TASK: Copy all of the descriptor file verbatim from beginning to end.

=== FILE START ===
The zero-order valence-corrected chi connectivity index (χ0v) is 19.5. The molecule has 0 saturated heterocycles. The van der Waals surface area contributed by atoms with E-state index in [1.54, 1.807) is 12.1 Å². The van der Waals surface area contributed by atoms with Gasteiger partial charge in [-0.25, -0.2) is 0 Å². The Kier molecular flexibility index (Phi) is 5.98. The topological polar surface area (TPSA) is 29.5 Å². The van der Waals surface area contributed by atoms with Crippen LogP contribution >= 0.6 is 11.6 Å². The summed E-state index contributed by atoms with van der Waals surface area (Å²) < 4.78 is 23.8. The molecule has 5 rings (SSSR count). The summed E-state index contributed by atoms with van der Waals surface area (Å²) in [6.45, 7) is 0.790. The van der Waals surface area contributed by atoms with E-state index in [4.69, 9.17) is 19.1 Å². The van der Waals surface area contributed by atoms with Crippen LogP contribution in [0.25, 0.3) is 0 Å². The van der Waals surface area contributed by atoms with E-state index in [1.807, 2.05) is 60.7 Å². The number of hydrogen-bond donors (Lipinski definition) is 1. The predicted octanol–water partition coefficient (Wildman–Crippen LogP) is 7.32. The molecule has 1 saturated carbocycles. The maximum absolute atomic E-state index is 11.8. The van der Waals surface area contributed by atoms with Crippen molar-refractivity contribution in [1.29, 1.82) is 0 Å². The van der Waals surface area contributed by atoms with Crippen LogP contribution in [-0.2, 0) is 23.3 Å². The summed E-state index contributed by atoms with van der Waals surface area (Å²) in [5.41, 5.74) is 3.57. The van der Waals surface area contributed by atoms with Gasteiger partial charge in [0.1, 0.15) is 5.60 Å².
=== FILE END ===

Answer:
The zero-order valence-corrected chi connectivity index (χ0v) is 19.5. The molecule has 0 saturated heterocycles. The van der Waals surface area contributed by atoms with E-state index in [1.54, 1.807) is 12.1 Å². The van der Waals surface area contributed by atoms with Gasteiger partial charge in [-0.25, -0.2) is 0 Å². The Kier molecular flexibility index (Phi) is 5.98. The topological polar surface area (TPSA) is 29.5 Å². The van der Waals surface area contributed by atoms with Crippen LogP contribution >= 0.6 is 11.6 Å². The summed E-state index contributed by atoms with van der Waals surface area (Å²) < 4.78 is 23.8. The molecule has 5 rings (SSSR count). The summed E-state index contributed by atoms with van der Waals surface area (Å²) in [6.45, 7) is 0.790. The van der Waals surface area contributed by atoms with E-state index in [4.69, 9.17) is 19.1 Å². The van der Waals surface area contributed by atoms with Crippen LogP contribution in [0.25, 0.3) is 0 Å². The van der Waals surface area contributed by atoms with E-state index in [1.807, 2.05) is 60.7 Å². The number of hydrogen-bond donors (Lipinski definition) is 1. The predicted octanol–water partition coefficient (Wildman–Crippen LogP) is 7.32. The molecule has 1 saturated carbocycles. The maximum absolute atomic E-state index is 11.8. The van der Waals surface area contributed by atoms with Crippen molar-refractivity contribution in [1.29, 1.82) is 0 Å². The van der Waals surface area contributed by atoms with Crippen LogP contribution in [-0.2, 0) is 23.3 Å². The summed E-state index contributed by atoms with van der Waals surface area (Å²) in [5.41, 5.74) is 3.57. The van der Waals surface area contributed by atoms with Gasteiger partial charge in [0.1, 0.15) is 5.60 Å².